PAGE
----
The number of patients waiting longer than four hours at a Scottish emergency department reached a record high in 2023, analysis by the Scottish Liberal Democrats suggests.
The party estimates that 443,429 people waited more than four hours, with just 66.1% of A&E patients seen within the 95% target.
The figures, calculated by taking weekly A&E performance figures since 2016, also saw a record 141,199 waiting longer than eight hours and 55,995 waiting 12 hours or more in 2023.
In 2016, the earliest year recorded, 89,968 were seen in four hours – just 1.7% under the 95% target.
Meanwhile, just 7,047 people waited longer than eight hours in 2016 while 998 waited more than 12.
The number of lengthy waits jumped significantly in the years since the Covid-19 pandemic, with 248,736 waits of four or more hours in 2021, while 45,029 waited eight or more hours and 12,638 waited more than 12.
Mr Cole-Hamilton said: “Humza Yousaf’s NHS recovery plan has been worse than useless. It was meant to improve conditions for staff and patients in A&E, and across the NHS, but these figures show that we are still moving backwards.
“It beggars belief that not only are hundreds of thousands of patients enduring long waits in A&E, more and more are waiting longer every single year. The SNP have completely failed to tackle this crisis.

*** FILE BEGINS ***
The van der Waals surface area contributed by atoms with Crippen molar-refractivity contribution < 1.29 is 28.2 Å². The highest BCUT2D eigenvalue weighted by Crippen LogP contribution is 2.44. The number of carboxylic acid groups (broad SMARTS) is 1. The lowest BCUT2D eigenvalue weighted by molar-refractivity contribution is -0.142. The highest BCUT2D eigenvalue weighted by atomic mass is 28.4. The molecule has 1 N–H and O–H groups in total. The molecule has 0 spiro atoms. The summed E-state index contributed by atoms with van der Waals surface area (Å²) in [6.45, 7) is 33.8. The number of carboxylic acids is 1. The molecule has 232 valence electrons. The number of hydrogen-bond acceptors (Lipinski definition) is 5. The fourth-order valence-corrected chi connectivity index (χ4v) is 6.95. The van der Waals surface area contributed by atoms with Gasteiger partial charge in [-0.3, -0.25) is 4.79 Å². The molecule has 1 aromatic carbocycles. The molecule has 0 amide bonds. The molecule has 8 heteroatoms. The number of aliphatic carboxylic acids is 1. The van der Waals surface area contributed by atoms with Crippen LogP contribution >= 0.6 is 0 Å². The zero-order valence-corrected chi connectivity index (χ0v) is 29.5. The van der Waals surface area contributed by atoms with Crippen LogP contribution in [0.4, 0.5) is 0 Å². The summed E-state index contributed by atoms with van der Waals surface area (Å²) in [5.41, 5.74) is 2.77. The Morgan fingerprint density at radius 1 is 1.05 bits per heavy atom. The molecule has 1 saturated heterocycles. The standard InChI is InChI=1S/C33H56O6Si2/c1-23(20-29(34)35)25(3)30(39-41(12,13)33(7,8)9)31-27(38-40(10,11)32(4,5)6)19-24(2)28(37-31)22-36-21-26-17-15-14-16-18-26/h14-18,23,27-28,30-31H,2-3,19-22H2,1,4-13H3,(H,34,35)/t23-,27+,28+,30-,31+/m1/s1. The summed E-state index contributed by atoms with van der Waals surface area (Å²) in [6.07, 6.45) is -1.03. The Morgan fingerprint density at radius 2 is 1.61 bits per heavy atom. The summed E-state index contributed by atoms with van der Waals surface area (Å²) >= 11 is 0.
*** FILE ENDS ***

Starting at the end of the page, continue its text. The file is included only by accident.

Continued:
“Staff have been ringing the alarm for years over the state of our NHS, but this SNP Government has utterly failed to give them the beds and safe staffing levels they need to do their job.
“This pressure cooker of constantly deteriorating conditions will lead to mass staff burnout and the Government must act with urgency to prevent this.
“Scotland deserves a government that will take this crisis seriously.”
He said his party would overhaul the recovery plan and bring forward an urgent inquiry into the “hundreds of avoidable deaths linked to the emergency care crisis”.
A Scottish Government spokeswoman said: “We recognise the system remains under sustained pressure, and waiting times are longer than we want them to be for some patients.
“We remain committed to delivering new, better and more sustainable ways of delivering services and improving access for patients.
“We continue to work closely with health boards and partners, including the centre for sustainable delivery, to embed actions we know work.
“This includes early discharge planning, reducing occupancy and length of stay, increasing staffing levels at peak times, as well as strengthening arrangements to prevent hospital admissions such as same day emergency care services and Hospital at Home.”